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Specific Regulations


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Smoke Detectors in Dwellings.

In the UK there are a substantial number of people get injured or die in domestic fires each year. These incidents could be reduced through the use of smoke detectors.

When installing a smoke alarm it must comply with a British Standard or International Standard Organisation (ISO) standard. Self-contained smoke alarms must comply with BS 5446, Part 1, 1990, for auto fire detection, and BS 5839, Part 6, 1995 for an alarm system.

They should be located in a circulation route such as the hall or landing.

Roof space Conversions.

Roof space or attic conversions require a Building Regulation application where the intentions to provide additional habitable accommodation.

The most common uses of attic conversions are:

arrow an extra room

arrow a bathroom

arrow a playroom

arrow a study/office

arrow a floored storage area

Where the intended use is to store lightweight items such as suitcases, general household items, etc. then the provision of loose boarding is generally satisfactory.

An application would not be required in such circumstances provided the access is by ladder and not by a new staircase. For the purposes of the regulations a ladder is a flight with a pitch greater than 55 degrees.

arrow Floors, certain walls and doors are required to be structurally able to resist the effects of a fire for a specified period of time, usually 30 minutes in a typical domestic situation.

Such provisions, among others are essential to ensure safe escape on the event of a fire or other emergency.

arrow The new floor and room layout requires a safe and easy exit route in the event of a fire. Careful consideration of this item is of critical importance.

arrow The provision of an automatic smoke or heat detection system to give early warning of a fire is desirable.

arrow The provision of escape windows is an important aspect of life safety in roof space conversions.

arrow The structural adequacy of the new floor has to be designed and checked to ensure it can safely support the new loads placed upon it, without suffering collapse or excessive deflection.

arrow Ventilation is essential to most room areas to prevent unpleasant living conditions.

arrow Condensation, if not properly catered for especially in areas where it cannot be seen, can cause problems.

Certain roof space layouts and roof construction types require careful consideration of ventilation and vapour check barrier provisions.

arrow The walls and roof of the roof space conversion require not only to keep out the rain and effects of damp but also reduce heat losses.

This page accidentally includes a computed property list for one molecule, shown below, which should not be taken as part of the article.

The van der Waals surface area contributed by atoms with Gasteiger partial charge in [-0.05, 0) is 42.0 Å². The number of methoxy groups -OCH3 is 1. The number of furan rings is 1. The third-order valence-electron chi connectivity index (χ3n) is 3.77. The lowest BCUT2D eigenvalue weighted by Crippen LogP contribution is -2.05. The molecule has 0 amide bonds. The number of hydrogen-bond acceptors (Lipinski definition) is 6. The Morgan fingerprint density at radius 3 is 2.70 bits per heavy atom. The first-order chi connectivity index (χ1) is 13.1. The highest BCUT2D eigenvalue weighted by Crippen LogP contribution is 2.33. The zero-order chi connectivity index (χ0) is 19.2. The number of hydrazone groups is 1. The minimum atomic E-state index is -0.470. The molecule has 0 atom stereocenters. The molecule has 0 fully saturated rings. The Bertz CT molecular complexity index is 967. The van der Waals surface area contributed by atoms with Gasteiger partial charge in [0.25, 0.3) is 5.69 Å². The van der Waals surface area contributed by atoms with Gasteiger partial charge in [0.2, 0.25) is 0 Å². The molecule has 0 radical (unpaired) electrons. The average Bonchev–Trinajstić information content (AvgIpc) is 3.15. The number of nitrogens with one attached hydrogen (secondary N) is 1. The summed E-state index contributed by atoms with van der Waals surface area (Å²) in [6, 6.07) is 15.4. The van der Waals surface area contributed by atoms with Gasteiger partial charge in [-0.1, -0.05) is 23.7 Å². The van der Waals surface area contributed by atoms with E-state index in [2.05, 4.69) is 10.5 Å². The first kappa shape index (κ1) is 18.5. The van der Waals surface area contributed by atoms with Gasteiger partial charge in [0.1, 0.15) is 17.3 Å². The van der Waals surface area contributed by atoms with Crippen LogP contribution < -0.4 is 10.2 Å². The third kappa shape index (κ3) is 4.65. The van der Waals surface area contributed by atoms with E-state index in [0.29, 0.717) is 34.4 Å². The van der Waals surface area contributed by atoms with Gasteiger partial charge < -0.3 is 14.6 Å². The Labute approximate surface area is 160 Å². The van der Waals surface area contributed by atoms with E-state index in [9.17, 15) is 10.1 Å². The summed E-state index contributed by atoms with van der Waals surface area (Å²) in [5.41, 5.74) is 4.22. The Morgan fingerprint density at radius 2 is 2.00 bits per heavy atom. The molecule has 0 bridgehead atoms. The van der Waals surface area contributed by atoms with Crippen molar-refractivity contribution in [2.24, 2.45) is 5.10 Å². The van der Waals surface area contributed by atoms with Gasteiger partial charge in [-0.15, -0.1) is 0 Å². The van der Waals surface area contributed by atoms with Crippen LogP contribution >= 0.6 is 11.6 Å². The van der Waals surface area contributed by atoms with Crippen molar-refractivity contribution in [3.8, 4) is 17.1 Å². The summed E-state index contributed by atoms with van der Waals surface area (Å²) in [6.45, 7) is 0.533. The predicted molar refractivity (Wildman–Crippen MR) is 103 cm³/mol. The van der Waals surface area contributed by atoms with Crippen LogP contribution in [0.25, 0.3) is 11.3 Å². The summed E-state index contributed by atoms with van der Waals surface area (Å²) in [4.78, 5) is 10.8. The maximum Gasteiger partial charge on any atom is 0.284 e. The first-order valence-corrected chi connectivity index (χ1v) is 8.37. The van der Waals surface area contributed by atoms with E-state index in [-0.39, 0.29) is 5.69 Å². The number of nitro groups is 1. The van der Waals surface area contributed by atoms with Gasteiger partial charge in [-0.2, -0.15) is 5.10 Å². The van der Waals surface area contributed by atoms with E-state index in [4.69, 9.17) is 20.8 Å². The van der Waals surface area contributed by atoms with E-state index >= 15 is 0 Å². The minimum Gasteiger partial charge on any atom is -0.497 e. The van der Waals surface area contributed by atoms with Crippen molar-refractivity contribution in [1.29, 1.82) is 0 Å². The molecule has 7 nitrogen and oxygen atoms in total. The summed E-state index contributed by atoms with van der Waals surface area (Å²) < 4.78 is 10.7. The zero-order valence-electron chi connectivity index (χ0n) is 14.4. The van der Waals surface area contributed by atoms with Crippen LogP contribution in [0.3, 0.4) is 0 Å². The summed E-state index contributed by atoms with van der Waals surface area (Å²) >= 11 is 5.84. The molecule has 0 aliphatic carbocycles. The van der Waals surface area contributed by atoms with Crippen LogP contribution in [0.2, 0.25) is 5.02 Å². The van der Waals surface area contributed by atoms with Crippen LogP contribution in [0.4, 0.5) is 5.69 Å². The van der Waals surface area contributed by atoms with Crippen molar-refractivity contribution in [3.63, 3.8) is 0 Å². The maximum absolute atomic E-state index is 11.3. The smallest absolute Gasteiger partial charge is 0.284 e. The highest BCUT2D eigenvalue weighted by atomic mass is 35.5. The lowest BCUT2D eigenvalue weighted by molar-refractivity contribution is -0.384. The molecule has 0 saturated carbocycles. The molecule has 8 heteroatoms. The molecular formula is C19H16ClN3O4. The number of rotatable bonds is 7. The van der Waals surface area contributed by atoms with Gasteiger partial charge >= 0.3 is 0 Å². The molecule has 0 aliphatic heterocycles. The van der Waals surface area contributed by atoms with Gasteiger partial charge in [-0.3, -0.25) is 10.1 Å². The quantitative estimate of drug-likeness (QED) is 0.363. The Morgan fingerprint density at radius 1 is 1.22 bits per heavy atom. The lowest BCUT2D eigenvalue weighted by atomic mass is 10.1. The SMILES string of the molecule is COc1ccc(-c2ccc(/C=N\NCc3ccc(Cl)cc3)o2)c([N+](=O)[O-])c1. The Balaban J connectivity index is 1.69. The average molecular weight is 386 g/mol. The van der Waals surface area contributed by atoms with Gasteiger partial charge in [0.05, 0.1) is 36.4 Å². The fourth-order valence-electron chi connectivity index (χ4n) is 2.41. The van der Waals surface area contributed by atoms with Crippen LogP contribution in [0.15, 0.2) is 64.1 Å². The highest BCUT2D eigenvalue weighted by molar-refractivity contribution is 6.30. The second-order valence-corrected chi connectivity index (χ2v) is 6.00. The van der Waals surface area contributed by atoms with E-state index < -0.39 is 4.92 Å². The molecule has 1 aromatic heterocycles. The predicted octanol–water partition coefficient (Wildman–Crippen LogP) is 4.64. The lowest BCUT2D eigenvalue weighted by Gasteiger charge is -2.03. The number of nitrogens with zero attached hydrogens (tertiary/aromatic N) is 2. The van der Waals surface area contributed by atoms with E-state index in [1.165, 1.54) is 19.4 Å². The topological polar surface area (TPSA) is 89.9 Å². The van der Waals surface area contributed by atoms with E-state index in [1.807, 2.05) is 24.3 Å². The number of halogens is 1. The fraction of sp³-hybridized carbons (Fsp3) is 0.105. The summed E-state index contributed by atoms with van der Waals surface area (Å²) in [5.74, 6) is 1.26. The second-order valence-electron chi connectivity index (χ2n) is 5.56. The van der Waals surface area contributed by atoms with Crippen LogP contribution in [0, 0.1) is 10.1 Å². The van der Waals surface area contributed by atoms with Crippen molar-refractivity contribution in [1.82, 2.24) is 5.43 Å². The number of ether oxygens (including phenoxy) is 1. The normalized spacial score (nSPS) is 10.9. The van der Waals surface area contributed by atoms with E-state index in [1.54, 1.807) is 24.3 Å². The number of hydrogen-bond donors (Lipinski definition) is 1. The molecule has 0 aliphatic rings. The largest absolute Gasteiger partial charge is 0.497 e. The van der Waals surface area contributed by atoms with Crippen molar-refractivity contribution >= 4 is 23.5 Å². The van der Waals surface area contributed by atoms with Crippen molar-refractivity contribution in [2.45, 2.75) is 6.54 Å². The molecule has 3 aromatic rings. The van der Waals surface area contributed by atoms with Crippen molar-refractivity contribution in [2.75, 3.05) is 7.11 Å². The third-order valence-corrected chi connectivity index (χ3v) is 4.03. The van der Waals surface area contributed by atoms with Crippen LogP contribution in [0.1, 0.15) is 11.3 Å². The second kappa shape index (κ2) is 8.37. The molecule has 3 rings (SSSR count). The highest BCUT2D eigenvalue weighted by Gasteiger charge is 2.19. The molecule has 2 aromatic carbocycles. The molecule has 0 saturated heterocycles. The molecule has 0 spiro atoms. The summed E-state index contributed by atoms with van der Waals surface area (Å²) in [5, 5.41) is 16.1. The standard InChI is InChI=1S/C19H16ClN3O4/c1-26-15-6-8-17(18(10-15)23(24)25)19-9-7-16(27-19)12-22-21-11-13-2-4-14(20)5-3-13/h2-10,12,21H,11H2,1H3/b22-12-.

arrow If a bathroom or show room is to be included additional ventilation measures will be required to prevent excessive condensation.

Party Walls and Boundary Lines.

The Party Wall Act 1996 contains a framework for preventing disputes in relation to party walls, boundary lines, and excavations near an adjacent property. The act covers the insertion of beams, insertion of a damp-proof course, raising the height of a party wall, etc. the act also covers new building work at or astride the boundary line between properties. The main issue in all cases is whether the proposed work might have an effect for the structural strength and support functions of the party wall.

When carrying out work under the act it is important to inform all adjoining owners. At least two months before the planned starting date for construction, it is necessary to serve notice for the adjoining owners. The person receiving the notice may either give their written consent allowing the work to go ahead, or give a counter notice explaining the additional or modified work they would like to see carried out.

If a dispute arises the best way of settling is to have a friendly discussion with the neighbour. Agreement should be put in writing. If an agreement can not be reached, the next stage is to jointly appoint an "Agreed surveyor", who will act impartially to consider the interests of those concerned, and will thus draw up an award.

It is important to note that the Party Wall Act does not remove the possible need for planning permission or Building control approval.

Domestic Heating Appliances.

This section is in context with concern that solicitors when carrying out conveyancing for house sales and finding that the necessary statutory approvals have not been obtained for certain works, such as;

arrow installation of new heating appliances, heating systems and associated works

arrow converting existing heat appliances

arrow carrying out associated works i.e. new flue.

An application or notice is required before any work affecting heat producing appliances, flues or associated constructions is carried out.

Regularization Certificate.

Regularization is a procedure which property owners follow where problems arise in the conveyancing. It is important to note that the owner is under no obligation to make an application for a regularization certificate. The application for a certificate can relate only to completed work.

However, the local authority can ask the applicant to "open up" work which assumes a reasonable level of co-operation between the applicant and the local authority, in order to make sure that the construction complies with the building regulations.


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